Yes, rowing engages your lower back to move through the full stroke. If you’re suffering from lower back pain—or recovering from an injury—you’ll feel the twinge (or even serious pain) every time you bend forward and lean back on the stroke.
But cycling also engages your lower back muscles and runs the risk of exacerbating an existing injury.
You see, when you’re cycling (on a standard exercise bike), your upper body leans forward and you support yourself on the bicycle handles. This is not a natural position for your lower back; in fact, you’ll find that when you stand up after a long workout, your back can feel achy or stiff.
And your lower back muscles also work in tandem with your leg muscles to cycle. Your core muscles (which includes your lower back) are involved in the “up-and-down” cycling movement. They work with your glutes, hamstrings, and pelvic muscles to pull and push through the cycling stroke.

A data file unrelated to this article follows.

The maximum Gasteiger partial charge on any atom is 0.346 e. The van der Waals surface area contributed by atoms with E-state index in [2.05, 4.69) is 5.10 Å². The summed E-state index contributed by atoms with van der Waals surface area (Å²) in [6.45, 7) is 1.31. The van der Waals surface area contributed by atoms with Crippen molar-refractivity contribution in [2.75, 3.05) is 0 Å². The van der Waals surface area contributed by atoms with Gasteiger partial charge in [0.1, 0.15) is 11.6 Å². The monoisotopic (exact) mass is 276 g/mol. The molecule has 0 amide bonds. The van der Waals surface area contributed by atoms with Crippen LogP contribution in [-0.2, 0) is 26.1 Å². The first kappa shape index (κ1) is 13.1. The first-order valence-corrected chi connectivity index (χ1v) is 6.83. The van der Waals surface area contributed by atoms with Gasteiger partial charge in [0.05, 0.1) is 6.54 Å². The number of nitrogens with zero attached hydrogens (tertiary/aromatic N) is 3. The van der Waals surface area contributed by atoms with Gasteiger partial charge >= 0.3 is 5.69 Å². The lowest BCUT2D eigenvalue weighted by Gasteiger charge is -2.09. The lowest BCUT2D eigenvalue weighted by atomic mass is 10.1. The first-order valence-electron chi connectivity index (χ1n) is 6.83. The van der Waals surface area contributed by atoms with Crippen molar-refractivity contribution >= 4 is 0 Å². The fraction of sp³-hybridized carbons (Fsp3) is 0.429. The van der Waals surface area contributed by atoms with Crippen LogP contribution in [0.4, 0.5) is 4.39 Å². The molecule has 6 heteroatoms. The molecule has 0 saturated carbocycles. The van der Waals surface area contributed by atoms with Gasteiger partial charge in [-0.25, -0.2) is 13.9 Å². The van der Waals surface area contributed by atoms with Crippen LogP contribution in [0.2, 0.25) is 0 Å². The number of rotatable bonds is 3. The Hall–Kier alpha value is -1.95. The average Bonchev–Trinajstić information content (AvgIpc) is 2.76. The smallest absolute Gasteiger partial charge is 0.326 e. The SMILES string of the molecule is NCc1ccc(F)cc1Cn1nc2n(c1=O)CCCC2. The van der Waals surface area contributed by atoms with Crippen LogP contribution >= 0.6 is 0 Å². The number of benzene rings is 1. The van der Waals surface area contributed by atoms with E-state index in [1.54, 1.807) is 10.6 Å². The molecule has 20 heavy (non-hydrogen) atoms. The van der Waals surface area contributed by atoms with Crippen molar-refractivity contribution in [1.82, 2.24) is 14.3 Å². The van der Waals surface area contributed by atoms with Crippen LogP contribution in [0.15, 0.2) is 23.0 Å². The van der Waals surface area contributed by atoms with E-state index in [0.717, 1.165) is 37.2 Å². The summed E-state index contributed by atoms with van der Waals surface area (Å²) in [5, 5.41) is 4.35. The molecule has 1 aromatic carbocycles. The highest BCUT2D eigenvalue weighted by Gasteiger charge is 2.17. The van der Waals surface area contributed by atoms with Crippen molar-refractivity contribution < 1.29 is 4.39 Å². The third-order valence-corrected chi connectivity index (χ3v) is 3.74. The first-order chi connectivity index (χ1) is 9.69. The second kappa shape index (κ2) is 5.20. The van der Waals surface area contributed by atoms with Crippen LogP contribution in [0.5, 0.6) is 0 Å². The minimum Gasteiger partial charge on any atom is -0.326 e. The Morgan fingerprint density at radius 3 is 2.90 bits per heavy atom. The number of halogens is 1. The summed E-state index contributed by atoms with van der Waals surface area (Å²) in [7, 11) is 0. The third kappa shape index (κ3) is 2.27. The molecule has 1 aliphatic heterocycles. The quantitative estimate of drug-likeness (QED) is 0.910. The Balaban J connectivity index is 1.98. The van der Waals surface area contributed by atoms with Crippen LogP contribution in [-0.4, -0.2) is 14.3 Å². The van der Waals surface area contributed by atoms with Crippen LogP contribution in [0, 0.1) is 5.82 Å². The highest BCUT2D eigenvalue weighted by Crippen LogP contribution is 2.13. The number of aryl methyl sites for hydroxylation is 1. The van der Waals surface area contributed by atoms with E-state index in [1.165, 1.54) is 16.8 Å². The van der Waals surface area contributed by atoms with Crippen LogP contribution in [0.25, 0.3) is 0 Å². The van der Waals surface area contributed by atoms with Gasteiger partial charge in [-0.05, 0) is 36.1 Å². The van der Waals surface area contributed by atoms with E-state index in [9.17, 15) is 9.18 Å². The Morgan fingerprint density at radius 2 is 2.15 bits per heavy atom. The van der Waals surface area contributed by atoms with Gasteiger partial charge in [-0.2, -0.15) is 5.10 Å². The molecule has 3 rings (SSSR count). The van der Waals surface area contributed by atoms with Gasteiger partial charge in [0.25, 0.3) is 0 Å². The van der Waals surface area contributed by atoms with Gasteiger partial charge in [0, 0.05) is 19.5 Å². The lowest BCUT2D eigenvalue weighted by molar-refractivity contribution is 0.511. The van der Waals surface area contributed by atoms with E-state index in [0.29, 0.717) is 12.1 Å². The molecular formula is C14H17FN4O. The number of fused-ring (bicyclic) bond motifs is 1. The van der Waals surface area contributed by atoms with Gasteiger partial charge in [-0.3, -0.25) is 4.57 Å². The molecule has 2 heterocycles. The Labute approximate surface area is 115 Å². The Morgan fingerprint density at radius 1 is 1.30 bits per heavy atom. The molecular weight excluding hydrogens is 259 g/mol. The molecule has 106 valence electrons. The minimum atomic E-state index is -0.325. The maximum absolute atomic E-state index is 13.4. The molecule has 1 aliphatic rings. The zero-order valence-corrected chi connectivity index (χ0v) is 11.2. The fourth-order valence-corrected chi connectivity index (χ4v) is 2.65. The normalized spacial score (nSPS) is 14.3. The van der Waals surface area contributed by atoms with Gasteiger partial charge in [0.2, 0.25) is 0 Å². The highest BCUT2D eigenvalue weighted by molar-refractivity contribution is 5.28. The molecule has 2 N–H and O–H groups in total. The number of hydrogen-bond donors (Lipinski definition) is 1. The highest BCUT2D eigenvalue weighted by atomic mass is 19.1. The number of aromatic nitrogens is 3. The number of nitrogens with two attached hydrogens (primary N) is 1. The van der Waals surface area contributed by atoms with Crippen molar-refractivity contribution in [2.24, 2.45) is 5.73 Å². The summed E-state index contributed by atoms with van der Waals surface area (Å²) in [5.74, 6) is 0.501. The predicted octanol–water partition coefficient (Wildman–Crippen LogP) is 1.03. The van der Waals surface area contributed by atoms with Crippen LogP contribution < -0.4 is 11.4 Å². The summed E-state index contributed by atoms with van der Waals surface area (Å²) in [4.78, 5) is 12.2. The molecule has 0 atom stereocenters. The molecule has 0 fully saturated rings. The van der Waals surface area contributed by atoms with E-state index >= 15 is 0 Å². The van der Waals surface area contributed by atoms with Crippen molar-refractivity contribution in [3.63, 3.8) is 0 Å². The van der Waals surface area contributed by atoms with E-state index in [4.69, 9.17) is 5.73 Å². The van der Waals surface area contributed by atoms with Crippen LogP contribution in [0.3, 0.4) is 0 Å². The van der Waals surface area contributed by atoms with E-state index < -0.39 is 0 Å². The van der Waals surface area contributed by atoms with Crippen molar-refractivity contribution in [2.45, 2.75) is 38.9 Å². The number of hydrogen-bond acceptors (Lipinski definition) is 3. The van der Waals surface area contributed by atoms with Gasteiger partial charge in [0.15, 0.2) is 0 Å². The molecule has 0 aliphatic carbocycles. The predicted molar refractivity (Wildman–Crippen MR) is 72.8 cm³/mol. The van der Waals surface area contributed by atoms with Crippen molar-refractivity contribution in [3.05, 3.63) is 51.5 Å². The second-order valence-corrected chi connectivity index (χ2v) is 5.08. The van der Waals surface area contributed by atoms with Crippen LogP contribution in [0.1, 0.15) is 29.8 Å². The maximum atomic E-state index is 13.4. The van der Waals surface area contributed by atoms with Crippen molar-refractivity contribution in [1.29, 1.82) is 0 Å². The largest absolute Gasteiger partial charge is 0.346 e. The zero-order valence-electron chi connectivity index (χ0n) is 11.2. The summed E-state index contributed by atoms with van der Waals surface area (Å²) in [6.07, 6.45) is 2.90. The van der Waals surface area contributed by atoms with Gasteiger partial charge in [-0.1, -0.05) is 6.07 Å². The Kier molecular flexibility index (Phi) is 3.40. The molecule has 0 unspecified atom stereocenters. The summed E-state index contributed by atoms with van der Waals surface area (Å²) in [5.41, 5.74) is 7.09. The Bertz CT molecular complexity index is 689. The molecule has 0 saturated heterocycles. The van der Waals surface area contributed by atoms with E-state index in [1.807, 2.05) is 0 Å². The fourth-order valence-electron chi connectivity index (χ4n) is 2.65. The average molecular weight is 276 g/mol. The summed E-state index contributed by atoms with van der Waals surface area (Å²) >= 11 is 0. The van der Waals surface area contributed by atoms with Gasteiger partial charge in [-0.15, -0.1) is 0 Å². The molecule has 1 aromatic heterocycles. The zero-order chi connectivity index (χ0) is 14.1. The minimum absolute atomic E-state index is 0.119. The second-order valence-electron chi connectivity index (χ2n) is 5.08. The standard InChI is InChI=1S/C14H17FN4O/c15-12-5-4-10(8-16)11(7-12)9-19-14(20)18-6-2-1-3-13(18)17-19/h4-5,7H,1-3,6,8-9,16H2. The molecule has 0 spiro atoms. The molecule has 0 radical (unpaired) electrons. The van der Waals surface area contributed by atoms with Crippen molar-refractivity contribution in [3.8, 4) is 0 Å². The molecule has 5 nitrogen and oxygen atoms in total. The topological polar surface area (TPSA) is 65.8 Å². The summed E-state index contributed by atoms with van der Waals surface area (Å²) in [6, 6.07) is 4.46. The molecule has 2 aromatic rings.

Ultimately, however, cycling is easier on your lower back than rowing because there is less direct muscle engagement.
Verdict: Cycling is a gentler workout for those with lower back pain. However, you can check out my rowing back pain article to learn how to prevent back pain from occurring!
Exercise Bike vs. Rowing Machine for Knee Pain?
Both rowing and cycling involve the knee joint. For rowing, your knees bend and extend as you slide forward and backward with the stroke. For cycling, your knees are driving downward to press on the pedals through the cycling motion.
It might surprise you to learn that rowing is actually gentler on your knees than cycling. Why is that?
With cycling, you’re pushing directly downward. If you’re cycling standing up, that means your knees are bearing all of your body weight. Even if you’re cycling from a seated position, your leg muscles (working with your knee joints) have to drive downward against the pedals to spin the wheels. This generates a lot of vertical force.